Cost of food still proportionally very high in sub-Saharan Africa

By our News Team | 2022

Geopolitical tensions, supply chain disruptions and increasing energy prices are leading to rising food inflation in the region.

Consumers in Kenya, Nigeria and Angola are among those spending proportionally more for their food, as spending on basic foodstuffs remains high in sub-Saharan Africa compared with other emerging and developing countries.

A document published by international research company Euromonitor, entitled 10 Key Socioeconomic Facts About Sub-Saharan Africa, notes that geopolitical tensions, supply chain disruptions and increasing energy prices are leading to rising food inflation, further constraining consumers’ purchasing power in the region.

Socio-Economic Perspectives

A cassava farmer arranges his tubers while he waits for buyers at Elekara market in Oyo, Nigeria. Photo credit: Tenisnaps via Wikimedia Commons

This purchasing power has been under strain for some time, given low income levels. Of the nine SSA countries surveyed (Kenya, Nigeria, Angola, Uganda, Ethiopia, Ghana, Tanzania, Côte d’Ivoire and South Africa), South African consumers fare best when it comes to spending on food as a proportion of their total income. Tanzania is second best and Côte d’Ivoire is third best.  

The statistics are for 2021, with Euromonitor noting that: “countries heavily affected by food inflation were those with among the largest spending on food and non-alcoholic beverages, namely Ethiopia, Angola and Nigeria”.

Among the other key points:

AfCFTA to boost bilateral trade and promote digital platforms

Intra-African trade is not uncommon, but mainly consists of minerals and low-value manufactured and processed goods. The key to improving bilateral trade will be export diversification and product sophistication. 

Cross-border services, particularly in the financial sector, mobile payments and digital shopping, are also set to benefit over the medium to long term. While there are still several hurdles to overcome in terms of intellectual property rights and competition policies, the African Continental Free Trade Area (AfCFTA) E-commerce Protocol aims to develop and promote local online platforms.

M-commerce to lead digital transformation

Rising penetration of mobile internet and smartphones is driving digital transformation in sub-Saharan Africa, as only a relatively small share of households have access to a computer. Mobile internet penetration in sub-Saharan Africa almost doubled over the past five years, reaching 48% of the total population in 2021, while smartphone penetration rose to 77% of households in 2021.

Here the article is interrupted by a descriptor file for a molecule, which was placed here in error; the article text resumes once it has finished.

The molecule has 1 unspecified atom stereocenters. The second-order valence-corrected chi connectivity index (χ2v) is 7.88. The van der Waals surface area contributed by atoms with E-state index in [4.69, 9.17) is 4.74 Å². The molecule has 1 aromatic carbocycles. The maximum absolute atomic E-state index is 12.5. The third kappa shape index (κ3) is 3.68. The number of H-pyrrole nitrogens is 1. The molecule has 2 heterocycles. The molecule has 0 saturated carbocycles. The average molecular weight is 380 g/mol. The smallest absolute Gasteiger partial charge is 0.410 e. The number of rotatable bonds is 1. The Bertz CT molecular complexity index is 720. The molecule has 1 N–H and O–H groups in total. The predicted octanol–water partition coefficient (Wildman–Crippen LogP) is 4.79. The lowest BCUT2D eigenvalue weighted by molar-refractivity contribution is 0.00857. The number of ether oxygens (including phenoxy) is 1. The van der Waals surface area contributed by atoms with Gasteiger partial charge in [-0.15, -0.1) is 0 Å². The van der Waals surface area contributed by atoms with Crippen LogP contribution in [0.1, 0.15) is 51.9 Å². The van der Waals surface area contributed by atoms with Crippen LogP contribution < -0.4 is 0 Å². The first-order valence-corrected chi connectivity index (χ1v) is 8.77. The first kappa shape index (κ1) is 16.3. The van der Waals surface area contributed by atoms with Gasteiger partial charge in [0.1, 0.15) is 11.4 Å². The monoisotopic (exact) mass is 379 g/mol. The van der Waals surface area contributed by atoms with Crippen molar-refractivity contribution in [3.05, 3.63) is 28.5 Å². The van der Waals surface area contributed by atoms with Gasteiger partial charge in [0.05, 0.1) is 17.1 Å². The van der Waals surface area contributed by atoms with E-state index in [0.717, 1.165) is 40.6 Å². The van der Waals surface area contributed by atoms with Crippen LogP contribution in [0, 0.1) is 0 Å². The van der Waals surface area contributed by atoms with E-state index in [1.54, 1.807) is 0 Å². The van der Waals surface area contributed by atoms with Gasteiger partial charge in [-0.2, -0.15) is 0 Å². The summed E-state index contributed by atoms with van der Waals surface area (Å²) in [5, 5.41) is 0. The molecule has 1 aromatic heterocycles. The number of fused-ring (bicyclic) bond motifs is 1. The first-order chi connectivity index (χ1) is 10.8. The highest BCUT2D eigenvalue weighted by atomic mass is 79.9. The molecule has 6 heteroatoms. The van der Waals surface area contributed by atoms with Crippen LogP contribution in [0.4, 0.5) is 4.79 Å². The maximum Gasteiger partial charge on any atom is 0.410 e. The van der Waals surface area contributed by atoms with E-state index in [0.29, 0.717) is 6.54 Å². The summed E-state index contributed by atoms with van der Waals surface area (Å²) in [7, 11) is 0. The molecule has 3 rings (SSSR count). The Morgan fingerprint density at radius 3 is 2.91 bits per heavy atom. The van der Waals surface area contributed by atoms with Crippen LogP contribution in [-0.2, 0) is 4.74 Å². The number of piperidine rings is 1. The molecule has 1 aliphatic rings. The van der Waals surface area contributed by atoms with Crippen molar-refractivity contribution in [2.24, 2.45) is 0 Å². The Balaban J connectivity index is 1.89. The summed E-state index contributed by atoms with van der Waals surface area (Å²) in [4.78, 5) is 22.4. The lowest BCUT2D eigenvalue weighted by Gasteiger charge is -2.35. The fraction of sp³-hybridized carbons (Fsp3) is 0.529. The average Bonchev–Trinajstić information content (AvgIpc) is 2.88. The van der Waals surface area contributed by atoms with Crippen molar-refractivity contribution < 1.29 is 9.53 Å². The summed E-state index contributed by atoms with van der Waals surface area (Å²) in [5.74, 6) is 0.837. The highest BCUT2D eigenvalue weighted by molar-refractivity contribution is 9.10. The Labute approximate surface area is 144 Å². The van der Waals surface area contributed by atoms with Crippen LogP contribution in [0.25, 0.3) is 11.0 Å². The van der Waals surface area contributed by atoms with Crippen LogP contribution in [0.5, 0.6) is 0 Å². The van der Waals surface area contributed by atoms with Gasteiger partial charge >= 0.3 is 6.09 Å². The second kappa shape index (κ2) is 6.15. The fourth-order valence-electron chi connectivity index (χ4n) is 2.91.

Lack of physical addresses is being overcome by unconventional delivery solutions, partnerships or establishing central pick-up points. For example, an on-demand grocery delivery company in South Africa, Zulzi, has incorporated ‘what3words’ into its delivery process, while an online delivery service in Kenya, Mtaani, has established over 80 local pick-up points linked to Kenya’s mobile payment system M-Pesa.

Dr Kin Kariisa

Group CEO - Next Media

Dr. Kin Kariisa is an extraordinary force at the helm of Next Media Services, a conglomerate encompassing NBS TV, Nile Post, Sanyuka TV, Next Radio, Salam TV, Next Communication, Next Productions, and an array of other influential enterprises. His dynamic role as Chief Executive Officer exemplifies his unwavering commitment to shaping media, business, and community landscapes.
With an esteemed academic journey, Dr. Kariisa’s accolades include an Honorary PhD in exemplary community service from the United Graduate College inTexas, an MBA from United States International University in Nairobi, Kenya, a Master’s degree in Computer Engineering from Huazong University in China, and a Bachelor’s degree in Statistics from Makerere University.
Dr. Kariisa pursued PhD research in Computer Security and Identity Management at Security of Systems Group, Radboud University in Nijmegen, Netherlands. As a dynamic educator, he has shared his expertise as a lecturer of e-Government and Information Security at both Makerere University and Radboud University.

Dr Kin did his PhD research in Computer Security and Identity Management at Security of Systems Group, Radbond University in Nigmegen, Netherlands. He previously served as a lecturer of e-Government and Information Security at Makerere University in Kampala, Uganda and Radbond University in Netherlands.

Dr Kin did his postgraduate courses in Strategic Business Management, Strategic Leadership Communication and Strategies for Leading Successful Change Initiatives at Harvard University, Boston USA.

  • Other current and previous roles played by Dr Kin Kariisa:
  • Lecturer of e-Government and Information Security to graduate students at Makerere University, Kampala and Radbond University in the Netherlands
  • Director of Eco Bank Uganda Limited, one of the largest banks in Africa
  • Chairman of the National Association of Broadcasters, an umbrella industry association for all Television, Radio and online broadcasters in Uganda.
  • Chairman of Board of Directors of Nile Hotel International, that owns the leading hotel in Uganda, Kampala Serena Hotel.
  • Chairman of Board of Directors of Soliton Telmec Uganda, the leading telecom company in Optic fibre business managing over 80% of optic fibre in Uganda.